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Area Realtors seeing ‘rush’ of boomerang buyers

A new homebuyer demographic is emerging in Southern Nevada.

And that market segment could make up a substantial share of the buying public through much of the next decade.

A new report from RealtyTrac says the Las Vegas Valley will lead the nation from 2015 through 2022 for its share of boomerang buyers, or homebuyers who went through foreclosure or short sale in the downturn and are able to buy again.

RealtyTrac says Southern Nevada will be home to 220,660 potential boomerang buyers in the next seven years. That population is the equivalent of 26.3 percent of the city’s entire housing stock. And that means that boomerang buyers will make up well more than a quarter of local buyers in coming years, because most homes don’t go on the market in a given year, said RealtyTrac Vice President Daren Blomquist.

Local brokers say they’re already seeing a surge in boomerang buyers.

Joanne Stucky, a Realtor with Realty Executives of Nevada, said she’s seen a “huge” jump in such buyers since Jan. 1, with queries from the segment up 10 times over what they were three months ago.

“It’s almost a rush. They’re absolutely a growing share,” she said. “Everyone who has done a short sale or foreclosure who is still here is counting the days until they can get a loan to come back into the marketplace.”

And Bryan Kyle, owner and managing broker of First Serve Realty, said he sees evidence of new boomerang buyers “daily” in the 250 rental homes his company manages.

“Many long-term tenants are now giving notice and are now ready to buy again,” he said.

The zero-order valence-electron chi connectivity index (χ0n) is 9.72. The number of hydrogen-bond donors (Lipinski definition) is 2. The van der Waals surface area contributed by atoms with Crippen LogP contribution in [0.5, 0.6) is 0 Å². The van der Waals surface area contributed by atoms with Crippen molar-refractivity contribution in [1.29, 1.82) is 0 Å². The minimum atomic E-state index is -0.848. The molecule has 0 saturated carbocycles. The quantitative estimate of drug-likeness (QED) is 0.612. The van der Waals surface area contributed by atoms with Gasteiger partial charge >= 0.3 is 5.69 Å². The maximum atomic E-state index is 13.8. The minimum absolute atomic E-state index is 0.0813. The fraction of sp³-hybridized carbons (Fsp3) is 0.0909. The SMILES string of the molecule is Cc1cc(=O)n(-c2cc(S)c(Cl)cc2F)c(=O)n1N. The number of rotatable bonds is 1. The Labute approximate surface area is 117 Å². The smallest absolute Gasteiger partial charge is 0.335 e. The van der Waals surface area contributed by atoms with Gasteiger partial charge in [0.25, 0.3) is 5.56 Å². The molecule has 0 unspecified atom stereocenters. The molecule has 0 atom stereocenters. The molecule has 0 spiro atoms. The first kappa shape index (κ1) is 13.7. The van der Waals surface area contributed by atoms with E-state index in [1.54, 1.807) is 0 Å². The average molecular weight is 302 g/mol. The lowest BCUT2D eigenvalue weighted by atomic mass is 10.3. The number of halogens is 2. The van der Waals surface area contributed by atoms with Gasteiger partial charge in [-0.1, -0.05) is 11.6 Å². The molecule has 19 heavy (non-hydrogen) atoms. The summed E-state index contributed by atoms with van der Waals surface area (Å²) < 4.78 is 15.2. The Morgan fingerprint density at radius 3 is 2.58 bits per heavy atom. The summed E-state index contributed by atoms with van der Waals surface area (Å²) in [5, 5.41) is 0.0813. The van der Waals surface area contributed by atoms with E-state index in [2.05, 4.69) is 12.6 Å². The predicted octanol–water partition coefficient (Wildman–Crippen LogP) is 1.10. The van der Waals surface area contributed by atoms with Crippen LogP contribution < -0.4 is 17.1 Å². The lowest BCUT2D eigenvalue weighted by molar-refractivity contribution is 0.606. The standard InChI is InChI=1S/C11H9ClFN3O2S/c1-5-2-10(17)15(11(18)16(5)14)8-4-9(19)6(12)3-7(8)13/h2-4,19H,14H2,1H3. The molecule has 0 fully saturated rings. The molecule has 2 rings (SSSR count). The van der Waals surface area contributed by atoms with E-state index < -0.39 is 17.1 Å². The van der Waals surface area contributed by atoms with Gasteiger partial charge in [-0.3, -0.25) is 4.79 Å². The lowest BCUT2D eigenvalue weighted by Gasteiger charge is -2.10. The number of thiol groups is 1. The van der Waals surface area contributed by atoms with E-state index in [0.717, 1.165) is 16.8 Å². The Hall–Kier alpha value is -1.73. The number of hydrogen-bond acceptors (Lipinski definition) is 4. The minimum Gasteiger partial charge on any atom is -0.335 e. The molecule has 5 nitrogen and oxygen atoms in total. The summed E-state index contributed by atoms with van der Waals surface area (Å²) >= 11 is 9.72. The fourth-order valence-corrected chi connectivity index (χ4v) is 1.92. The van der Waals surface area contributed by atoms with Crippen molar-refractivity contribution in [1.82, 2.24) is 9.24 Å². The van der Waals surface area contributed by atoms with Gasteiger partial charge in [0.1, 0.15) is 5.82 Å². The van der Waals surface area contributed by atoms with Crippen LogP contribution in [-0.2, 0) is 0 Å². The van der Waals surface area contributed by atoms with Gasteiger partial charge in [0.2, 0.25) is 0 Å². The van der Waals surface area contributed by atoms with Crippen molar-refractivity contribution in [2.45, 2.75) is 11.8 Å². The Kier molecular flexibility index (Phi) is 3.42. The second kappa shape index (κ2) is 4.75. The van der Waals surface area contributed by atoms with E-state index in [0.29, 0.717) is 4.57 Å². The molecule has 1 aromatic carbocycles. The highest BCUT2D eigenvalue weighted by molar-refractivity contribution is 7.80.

It’s still a challenge to get boomerang buyers qualified for a loan, Blomquist acknowledged, but the median single-family home price — $202,000 in December, down from $315,000 at the 2006 peak — makes it easier to be approved, he said.

If there are concerns that boomerang buyers are riskier because of their past, experts say not to worry.

“A large segment of this population was not intrinsically risky, but they were risky given the loan amounts and terms they were given during the bubble. That’s what made them risky, as opposed to their income,” Blomquist said.

And there’s evidence from boomerang buyers themselves that they were chastened by their circumstances and don’t want to make the same mistakes again.

“I have already decided that I will not overpay for a home and the lender better have a stellar reputation, because I will never lose another house again,” said Las Vegan Irene King. “So this boomerang buyer, a responsible older person who makes a good living but who got caught in an untenable situation, is cold-eyed and my BS-ometer is on full force.”

New-home market sags

Statistics from late 2014 indicate the new-home market weakened toward the end of the year.

Builder Magazine’s local housing data showed that new-home closings totaled 458 units in October, a 17.3 percent drop compared with October 2013.

That falloff was steeper than September’s year-over-year decline of 12.4 percent, the magazine reported.

The new-home market’s share of all closings also declined: New-home sales made up 10.8 percent of all closings in October, compared with 11.2 percent in the same month a year ago.

Also, foreclosures and bank sales abated in October, but continued to be a substantial drag on the market, the analysis said. Such sales made up 28.5 percent of existing-home closings, down from 31.6 percent a year earlier.

Builder’s study also found that attached units grew their share of the new-home market, accounting for 4.4 percent of all sales.

That was up from 3.2 percent in October 2013.

Also, the average size of newly sold homes fell 25.7 percent year over year, to 1,635 square feet.

Contact Jennifer Robison at jrobison@reviewjournal.com. Follow @J_Robison1 on Twitter.

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